Apple uses a 30-second TV spot to sell not just a gadget, but a philosophy
“This is what we believe,” begins a gravely voiced narrator over an understated piano in the new Apple AAPL TV spot that debuted Saturday (and is available here and below the fold).
“Technology alone is not enough. Faster, thinner, lighter; those are all good things. But when technology gets out of the way, everything becomes more delightful, even magical. That’s when you leap forward. That’s when you end up with something like this…”
This, of course, is the iPad 2. And although it happens to be the lightest, thinnest and fastest tablet computer on the market — at least for now — Apple is reaching here for something deeper and more universal. Something that it hopes will resonate long after the iPad 2 has lost the new-gadget glow that has would-be customers still queueing up in the early morning hours three weeks after its debut.
It’s part of a more philosophical, almost valedictory message Apple has been sending in different forms for several years, starting with remarks Tim Cook made to analysts during Steve Jobs’ 2009 medical leave and most recently by Jobs himself at the iPad 2 unveiling.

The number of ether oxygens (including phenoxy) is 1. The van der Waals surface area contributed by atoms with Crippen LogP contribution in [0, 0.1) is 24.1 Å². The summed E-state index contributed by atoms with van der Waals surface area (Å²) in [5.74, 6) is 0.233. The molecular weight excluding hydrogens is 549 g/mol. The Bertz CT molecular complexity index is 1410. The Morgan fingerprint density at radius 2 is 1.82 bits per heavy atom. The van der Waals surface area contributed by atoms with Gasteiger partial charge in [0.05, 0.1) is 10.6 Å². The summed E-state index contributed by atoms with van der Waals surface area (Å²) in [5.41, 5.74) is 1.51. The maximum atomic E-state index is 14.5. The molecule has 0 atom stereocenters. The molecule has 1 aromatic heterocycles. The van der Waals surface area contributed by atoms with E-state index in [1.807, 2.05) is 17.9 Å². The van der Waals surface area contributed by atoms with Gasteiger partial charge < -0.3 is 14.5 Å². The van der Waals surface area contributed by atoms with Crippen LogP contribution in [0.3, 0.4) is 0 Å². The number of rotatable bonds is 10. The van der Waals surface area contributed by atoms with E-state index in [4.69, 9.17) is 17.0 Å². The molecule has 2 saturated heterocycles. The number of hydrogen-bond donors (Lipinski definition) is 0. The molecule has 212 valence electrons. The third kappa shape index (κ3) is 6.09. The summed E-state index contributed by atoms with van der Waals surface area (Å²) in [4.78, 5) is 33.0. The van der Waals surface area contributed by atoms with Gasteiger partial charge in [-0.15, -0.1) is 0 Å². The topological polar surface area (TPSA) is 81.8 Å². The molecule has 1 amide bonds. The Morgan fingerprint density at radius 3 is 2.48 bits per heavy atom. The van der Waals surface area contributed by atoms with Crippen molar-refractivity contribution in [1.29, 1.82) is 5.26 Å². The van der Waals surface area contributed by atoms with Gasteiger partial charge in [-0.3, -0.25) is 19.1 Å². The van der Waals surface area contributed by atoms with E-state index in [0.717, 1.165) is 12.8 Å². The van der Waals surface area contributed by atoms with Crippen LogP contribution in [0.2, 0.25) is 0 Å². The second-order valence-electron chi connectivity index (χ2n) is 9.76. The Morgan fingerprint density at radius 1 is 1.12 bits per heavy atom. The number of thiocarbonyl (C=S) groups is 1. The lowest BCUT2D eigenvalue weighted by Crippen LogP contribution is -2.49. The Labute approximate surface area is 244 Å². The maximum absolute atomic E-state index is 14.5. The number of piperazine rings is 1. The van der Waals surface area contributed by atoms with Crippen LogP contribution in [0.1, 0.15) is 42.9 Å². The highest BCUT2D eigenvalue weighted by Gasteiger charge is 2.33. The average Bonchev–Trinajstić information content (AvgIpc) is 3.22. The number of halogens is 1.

“What we’re about is making the best computers in the world, not making the most, and not getting to a point where we are building products … that we are not proud of. And so that first and foremost is our objective, and we believe that if we do that over the long-term that we will gain share.”
“It’s in Apple’s DNA that technology alone is not enough. That it’s technology married with liberal arts, married with the humanities, that yields us the result that makes our hearts sing. And nowhere is that more true than in these post-PC devices.
And a lot of folks in this tablet market are rushing in and they’re looking at this as the next PC. The hardware and the software are done by different companies. And they’re talking about speeds and feeds just like they did with PCs.
And our experience and every bone in our body says that that is not the right approach to this. That these are post-PC devices that need to be even easier to use than a PC. That need to be even more intuitive than a PC. And where the software and the hardware and the applications need to intertwine in an even more seamless way than they do on a PC.
And we think we’re on the right track with this. We think we have the right architecture not just in silicon, but in the organization to build these kinds of products.”